Mortgage lenders reflected a lot of optimism about their business prospects in the third quarter Mortgage Lender Sentiment Survey conducted by Fannie Mae. This is in sync with a report late last month from the Mortgage Bankers Association which reported greatly increased profitability on the part of mortgage banks in the second quarter. Now lenders have told Fannie Mae they expect this trend to continue.
The net profit margin outlook found by the survey was at an all-time high, surpassing the previous high in the first quarter of 2015, primarily due to strong mortgage demand expectations, especially for refinancing.
The net share of lenders reporting an increase in demand over the previous three months reached the highest level for any third quarter since 2016 across all loan types, GSE-Eligible, Non-GSE-Eligible, and Government. The net share of those expecting that demand will continue to rise over the next three months was the highest for any third quarter since Fannie's survey was initiated in 2014. Virtually the same pattern was in play for refinancing demand reports and expectations.
Fannie Mae provides support for the refinancing demand assumptions. The company estimates that approximately 40 percent of outstanding mortgages, or about $4.1 trillion of unpaid principal balance, would likely benefit from refinancing.
With the perception of greater demand comes expectations for higher profit margins. Fifty-three percent of respondents expect those margins to increase over the next three months, up from 41 percent in the second quarter survey. Thirteen percent expect margins to decline, about the same as the previous quarter but down from 41 percent a year earlier.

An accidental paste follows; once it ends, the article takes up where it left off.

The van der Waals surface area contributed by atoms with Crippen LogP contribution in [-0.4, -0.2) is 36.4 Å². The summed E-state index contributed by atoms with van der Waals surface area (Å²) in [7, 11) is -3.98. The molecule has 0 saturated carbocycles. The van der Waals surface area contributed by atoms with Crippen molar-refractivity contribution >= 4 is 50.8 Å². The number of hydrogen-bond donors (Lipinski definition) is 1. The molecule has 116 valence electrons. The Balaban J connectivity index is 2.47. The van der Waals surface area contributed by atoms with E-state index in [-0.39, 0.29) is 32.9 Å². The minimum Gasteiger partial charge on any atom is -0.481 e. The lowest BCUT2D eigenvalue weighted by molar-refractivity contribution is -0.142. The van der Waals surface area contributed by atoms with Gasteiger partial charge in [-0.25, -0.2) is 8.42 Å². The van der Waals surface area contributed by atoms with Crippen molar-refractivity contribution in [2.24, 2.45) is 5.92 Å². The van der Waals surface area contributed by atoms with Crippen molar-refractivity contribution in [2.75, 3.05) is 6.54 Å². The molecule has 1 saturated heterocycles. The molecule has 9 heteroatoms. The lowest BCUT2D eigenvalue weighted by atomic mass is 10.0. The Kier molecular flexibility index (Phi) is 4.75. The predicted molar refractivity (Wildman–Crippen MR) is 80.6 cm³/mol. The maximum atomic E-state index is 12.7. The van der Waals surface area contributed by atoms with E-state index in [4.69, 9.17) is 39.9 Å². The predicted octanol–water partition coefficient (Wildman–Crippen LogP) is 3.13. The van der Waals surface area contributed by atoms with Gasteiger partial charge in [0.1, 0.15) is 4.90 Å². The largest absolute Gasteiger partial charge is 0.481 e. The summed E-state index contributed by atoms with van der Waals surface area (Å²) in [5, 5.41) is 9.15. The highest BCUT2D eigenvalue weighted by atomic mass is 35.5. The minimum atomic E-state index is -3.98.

The report says the recent widening of the primary/secondary mortgage spread appears to confirm mortgage lenders' reported profitability. Mortgage rates typically do not fully absorb a contemporaneous decline in Treasury rates, due in part to temporary capacity constraints and increased hedging costs for lenders. A wider spread contributes to lender revenues and profits.
Consumer demand (at 61 percent) and operational efficiency (43 percent) were the reasons cited most often for the profit margin optimism. Among those anticipating a decline in profits, most (66 percent) blamed competition from other lenders, the 11th consecutive quarter that has led responses. However, GSE pricing and policies jumped into second place at 28 percent, its highest level of response since the second quarter of 2014.
The net share of lenders reporting that credit standards for GSE-Eligible loans had eased over the prior three months was negative for the first time since the fourth quarter of 2014 and lenders generally reported less easing previously and less expected over the next quarter.
"Lender profitability sentiment hit a survey high this quarter, despite the movement of credit standards from net easing to net tightening," said Fannie Mae Senior Vice President and Chief Economist Doug Duncan. "Lenders attributed their upbeat profitability outlook to consumer demand and operational efficiency. Many lenders pointed to declining interest rates as the engine behind consumer demand, particularly for refinance mortgages. Together, the results suggest that lenders' positive profitability outlook is being driven primarily by business fundamentals, not by lowered credit standards."
The Lender Sentiment Survey features responses from 199 senior lending executives from 179 institutions. There were 72 mortgage banks, 70 depository institutions and 33 credit unions represented in the report. Sixty were among the top 15 percent of institutions in loan volume, 45 were considered mid-sized, and 74 percent were in the bottom 65 percent for mortgage volume.